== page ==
Sarah J. Smith Tompkins Garnet was the first African American woman to found a suffrage organization and the first black woman principal in the New York public school system. Her father Sylvanus Smith was one of the founders of Weeksville, one of the first all black communities in the 19th century. Mr. Smith was one of the few black men allowed to vote, because in 1820 the New York State Constitution eliminated all property qualification for white men and introduced a $250 property requirement for black men. Weeksville was established, in part, as an answer to this discrimination. Sarah J. Smith Tompkins Garnet would continue her father’s legacy, advocating both professionally and politically against racial discrimination and for the rights to vote.
In 1845, at the age of fourteen Garnet started working as a teacher’s assistant, this would mark the beginning of her professional career. Nine years later she became a teacher at the African Free School of Williamsburg, which is now part of Brooklyn. Garnet continued to adopt new pedagogical methods throughout her teaching career. All her hard work was recognized on April 30, 1863, she was appointed Principal in the New York public school system. She would oversee two public schools, Grammar School Number Four and Public School Number Eighty until she retired in 1900. Throughout her career in the education system, Garnet fought to abolish race discrimination for all colored teachers, equal pay for equal work performed by woman, and women’s rights.
In the late 1880’s Garnet help found the Equal Suffrage League, a Brooklyn-based club for black woman. The league insisted that “women had the same human intellectual and spiritual capabilities as men and that the denial of women’s right to vote in a nation that was founded on the ideal on the people’s right to rule was unjust”(Mjagkij 105). Later in the early 1900’s, after Garnet became the superintendent of the Suffrage Department of the National Association of Colored Women (NACW), the Equal Suffrage League would become affiliated with National Association of Colored Women. Garnet along with the president of the league, Dr. Vienna Harris Morton Jones, supported the creation of the Niagaria Movement, which demanded equal rights for all Americans.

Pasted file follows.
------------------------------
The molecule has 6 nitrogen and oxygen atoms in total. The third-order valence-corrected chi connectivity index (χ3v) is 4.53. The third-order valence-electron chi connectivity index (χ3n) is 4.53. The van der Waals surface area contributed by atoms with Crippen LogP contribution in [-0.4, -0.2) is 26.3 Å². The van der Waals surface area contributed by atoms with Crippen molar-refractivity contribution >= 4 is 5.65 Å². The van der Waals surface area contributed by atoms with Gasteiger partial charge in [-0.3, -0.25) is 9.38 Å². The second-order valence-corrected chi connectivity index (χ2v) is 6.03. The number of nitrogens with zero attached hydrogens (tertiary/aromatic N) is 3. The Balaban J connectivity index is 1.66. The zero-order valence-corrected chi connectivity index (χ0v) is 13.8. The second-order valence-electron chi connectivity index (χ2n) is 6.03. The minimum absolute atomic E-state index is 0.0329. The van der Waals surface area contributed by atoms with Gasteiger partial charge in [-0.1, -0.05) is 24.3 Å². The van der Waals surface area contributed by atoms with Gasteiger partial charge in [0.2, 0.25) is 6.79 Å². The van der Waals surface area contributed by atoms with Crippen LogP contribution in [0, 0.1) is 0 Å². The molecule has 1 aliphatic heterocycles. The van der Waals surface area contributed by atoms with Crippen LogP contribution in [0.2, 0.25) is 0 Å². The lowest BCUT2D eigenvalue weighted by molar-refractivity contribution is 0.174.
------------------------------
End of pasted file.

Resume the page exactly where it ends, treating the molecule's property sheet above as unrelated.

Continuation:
In a time where few African American women supported women’s suffrage, Sarah J. Tompkins Garnet did not follow the norm. Her life was dedicated to teaching, not only in the classroom, but in her community. Bring about awareness, and advocating not only for women’s right, but for the rights of all people.
Brown, Hallie Q. Homespun Heroines and Other Women of Distinction. New York: Oxford UP, 1988. Print.
MacDonald, Meg M. Garnet, Sarah J. Smith Tompkins (1831-1911) | The Black Past: Remembered and Reclaimed”. N.p., n.d. Web. 31 Mar. 2014.
Mjagkij, Nina. Equal Suffrage League. Organizing Black America: An Encyclopedia of African American Associations. New York: Garland, 2001. 194-95. Print.